The Hungarian Defense Forces have gained a “unique,” cutting-edge “capability,” serving both health in the defense sector and of the civilian population in case of need, Gábor Gion, State Secretary for Defense Strategy and Human Policy at the Ministry of Defense, said on Monday in Budapest at the Hungarian Army Medical Center.
Speaking at the closing event of the HUF 2.5 billion (EUR 6.5 million) EU project for the procurement and installation of laboratory diagnostic equipment and mobile laboratory containers, the state secretary recalled that the Defense and Military Development Program was launched in 2017 with the aim of making the Hungarian Defense Forces the most advanced in the region. As part of this, the capabilities of defense health are also being developed. He stressed that as a valued member of NATO, Hungary will continue to strive for an outstanding contribution to the alliance’s capabilities in the field of health.
He added that they are working to make the new Medical Center efficient, responsive, modern, and dynamic, meeting the expectations of the Hungarian Defense Forces and medical requirements. The EU project that closes today also serves this goal, he said.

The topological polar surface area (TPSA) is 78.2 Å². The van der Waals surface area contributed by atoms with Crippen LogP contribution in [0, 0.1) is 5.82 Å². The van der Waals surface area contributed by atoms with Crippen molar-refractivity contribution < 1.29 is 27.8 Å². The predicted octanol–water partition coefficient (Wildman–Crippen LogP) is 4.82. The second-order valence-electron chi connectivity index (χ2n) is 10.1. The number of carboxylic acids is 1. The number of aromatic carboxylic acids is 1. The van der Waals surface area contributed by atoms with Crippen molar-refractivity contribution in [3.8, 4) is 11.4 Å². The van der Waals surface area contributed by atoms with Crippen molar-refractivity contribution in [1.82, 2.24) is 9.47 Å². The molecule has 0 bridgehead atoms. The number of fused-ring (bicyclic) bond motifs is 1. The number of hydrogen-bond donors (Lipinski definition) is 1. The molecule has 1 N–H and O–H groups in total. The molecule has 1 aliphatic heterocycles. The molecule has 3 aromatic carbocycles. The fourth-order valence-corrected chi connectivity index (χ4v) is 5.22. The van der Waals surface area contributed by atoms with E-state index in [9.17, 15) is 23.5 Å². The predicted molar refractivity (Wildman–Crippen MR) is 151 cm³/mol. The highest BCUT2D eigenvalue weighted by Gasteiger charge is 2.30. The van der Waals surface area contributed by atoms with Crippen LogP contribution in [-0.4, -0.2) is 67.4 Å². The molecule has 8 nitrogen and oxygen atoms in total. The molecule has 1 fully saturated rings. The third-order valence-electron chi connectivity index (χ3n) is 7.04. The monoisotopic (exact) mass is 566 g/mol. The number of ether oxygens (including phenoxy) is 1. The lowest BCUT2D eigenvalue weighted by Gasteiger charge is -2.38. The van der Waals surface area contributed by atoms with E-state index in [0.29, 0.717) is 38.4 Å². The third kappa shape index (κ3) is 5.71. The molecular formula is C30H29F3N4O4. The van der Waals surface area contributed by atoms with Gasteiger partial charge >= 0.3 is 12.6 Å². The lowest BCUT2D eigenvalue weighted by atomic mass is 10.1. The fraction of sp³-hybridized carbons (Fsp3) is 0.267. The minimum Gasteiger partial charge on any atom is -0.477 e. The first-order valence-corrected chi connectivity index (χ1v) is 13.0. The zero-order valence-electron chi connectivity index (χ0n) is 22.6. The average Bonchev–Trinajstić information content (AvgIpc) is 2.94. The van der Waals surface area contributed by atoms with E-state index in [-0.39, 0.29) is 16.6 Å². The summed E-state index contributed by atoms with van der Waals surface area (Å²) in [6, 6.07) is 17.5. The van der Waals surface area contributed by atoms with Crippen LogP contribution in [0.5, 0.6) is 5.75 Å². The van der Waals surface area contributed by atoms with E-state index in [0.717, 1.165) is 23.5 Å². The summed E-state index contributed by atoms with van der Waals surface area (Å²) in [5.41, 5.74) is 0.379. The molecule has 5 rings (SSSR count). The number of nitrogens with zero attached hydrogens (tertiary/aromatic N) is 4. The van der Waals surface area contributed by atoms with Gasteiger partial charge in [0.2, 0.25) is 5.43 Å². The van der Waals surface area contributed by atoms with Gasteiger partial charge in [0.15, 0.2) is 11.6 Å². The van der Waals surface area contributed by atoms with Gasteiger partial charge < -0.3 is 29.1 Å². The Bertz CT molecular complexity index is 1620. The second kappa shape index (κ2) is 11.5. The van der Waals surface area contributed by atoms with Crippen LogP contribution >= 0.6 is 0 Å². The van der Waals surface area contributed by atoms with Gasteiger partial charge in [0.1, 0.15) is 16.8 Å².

Major General Zoltán Schmidt, Deputy Chief of the Defense Staff, said that the development has provided the Defense Forces with a significant, cutting-edge capability at the international and allied levels. He said that some of the laboratory diagnostic equipment purchased is used by the central laboratory of the North Pest Central Hospital – Military Hospital, while the other part of the equipment and the mobile laboratory consisting of two containers is being used by the Research Institute of Epidemiology at the Hungarian Army Medical Center.
As Schmidt said, the development will help to ensure greater epidemiological, public health, and disaster prevention security for the Hungarian population.
It will improve the diagnostic capability of the healthcare system and will contribute to more effective cooperation with disaster management agencies and civilian health institutions in the event of unexpected critical situations or disasters that threaten healthcare,
Via MTI, Featured image: MTI/Bruzák Noémi